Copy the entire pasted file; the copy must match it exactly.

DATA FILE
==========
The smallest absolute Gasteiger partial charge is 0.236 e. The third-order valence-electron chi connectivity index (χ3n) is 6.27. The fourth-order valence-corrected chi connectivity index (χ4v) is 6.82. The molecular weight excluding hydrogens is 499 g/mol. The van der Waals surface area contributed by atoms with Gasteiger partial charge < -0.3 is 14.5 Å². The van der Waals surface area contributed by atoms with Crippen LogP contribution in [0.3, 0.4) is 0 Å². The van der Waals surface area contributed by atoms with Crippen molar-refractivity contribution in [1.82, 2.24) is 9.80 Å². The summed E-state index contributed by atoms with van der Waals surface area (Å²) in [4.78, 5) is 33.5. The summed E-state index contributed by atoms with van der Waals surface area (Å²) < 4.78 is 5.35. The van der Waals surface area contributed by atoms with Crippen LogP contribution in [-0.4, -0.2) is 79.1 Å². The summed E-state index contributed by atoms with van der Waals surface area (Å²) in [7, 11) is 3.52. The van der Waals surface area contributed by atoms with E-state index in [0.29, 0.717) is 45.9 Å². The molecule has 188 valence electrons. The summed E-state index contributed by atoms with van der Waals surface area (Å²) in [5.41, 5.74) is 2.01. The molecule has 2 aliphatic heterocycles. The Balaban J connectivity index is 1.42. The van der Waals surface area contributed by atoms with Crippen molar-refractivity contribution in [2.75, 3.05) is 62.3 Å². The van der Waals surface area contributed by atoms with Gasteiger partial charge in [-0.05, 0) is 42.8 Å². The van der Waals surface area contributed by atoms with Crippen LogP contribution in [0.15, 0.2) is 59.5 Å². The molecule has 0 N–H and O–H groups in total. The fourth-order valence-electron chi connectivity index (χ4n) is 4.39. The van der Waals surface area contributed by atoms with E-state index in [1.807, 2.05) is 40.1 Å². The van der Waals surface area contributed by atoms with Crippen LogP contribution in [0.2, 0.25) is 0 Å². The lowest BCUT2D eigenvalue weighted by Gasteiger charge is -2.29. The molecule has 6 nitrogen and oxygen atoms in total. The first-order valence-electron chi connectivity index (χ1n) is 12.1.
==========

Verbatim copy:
The smallest absolute Gasteiger partial charge is 0.236 e. The third-order valence-electron chi connectivity index (χ3n) is 6.27. The fourth-order valence-corrected chi connectivity index (χ4v) is 6.82. The molecular weight excluding hydrogens is 499 g/mol. The van der Waals surface area contributed by atoms with Gasteiger partial charge < -0.3 is 14.5 Å². The van der Waals surface area contributed by atoms with Crippen LogP contribution in [0.3, 0.4) is 0 Å². The van der Waals surface area contributed by atoms with Crippen molar-refractivity contribution in [1.82, 2.24) is 9.80 Å². The summed E-state index contributed by atoms with van der Waals surface area (Å²) in [4.78, 5) is 33.5. The summed E-state index contributed by atoms with van der Waals surface area (Å²) < 4.78 is 5.35. The van der Waals surface area contributed by atoms with Crippen LogP contribution in [-0.4, -0.2) is 79.1 Å². The summed E-state index contributed by atoms with van der Waals surface area (Å²) in [7, 11) is 3.52. The van der Waals surface area contributed by atoms with E-state index in [0.29, 0.717) is 45.9 Å². The molecule has 188 valence electrons. The summed E-state index contributed by atoms with van der Waals surface area (Å²) in [5.41, 5.74) is 2.01. The molecule has 2 aliphatic heterocycles. The Balaban J connectivity index is 1.42. The van der Waals surface area contributed by atoms with Crippen molar-refractivity contribution in [2.75, 3.05) is 62.3 Å². The van der Waals surface area contributed by atoms with Gasteiger partial charge in [-0.05, 0) is 42.8 Å². The van der Waals surface area contributed by atoms with Crippen LogP contribution in [0.15, 0.2) is 59.5 Å². The molecule has 0 N–H and O–H groups in total. The fourth-order valence-electron chi connectivity index (χ4n) is 4.39. The van der Waals surface area contributed by atoms with E-state index in [1.807, 2.05) is 40.1 Å². The van der Waals surface area contributed by atoms with Crippen LogP contribution in [0.2, 0.25) is 0 Å². The lowest BCUT2D eigenvalue weighted by Gasteiger charge is -2.29. The molecule has 6 nitrogen and oxygen atoms in total. The first-order valence-electron chi connectivity index (χ1n) is 12.1.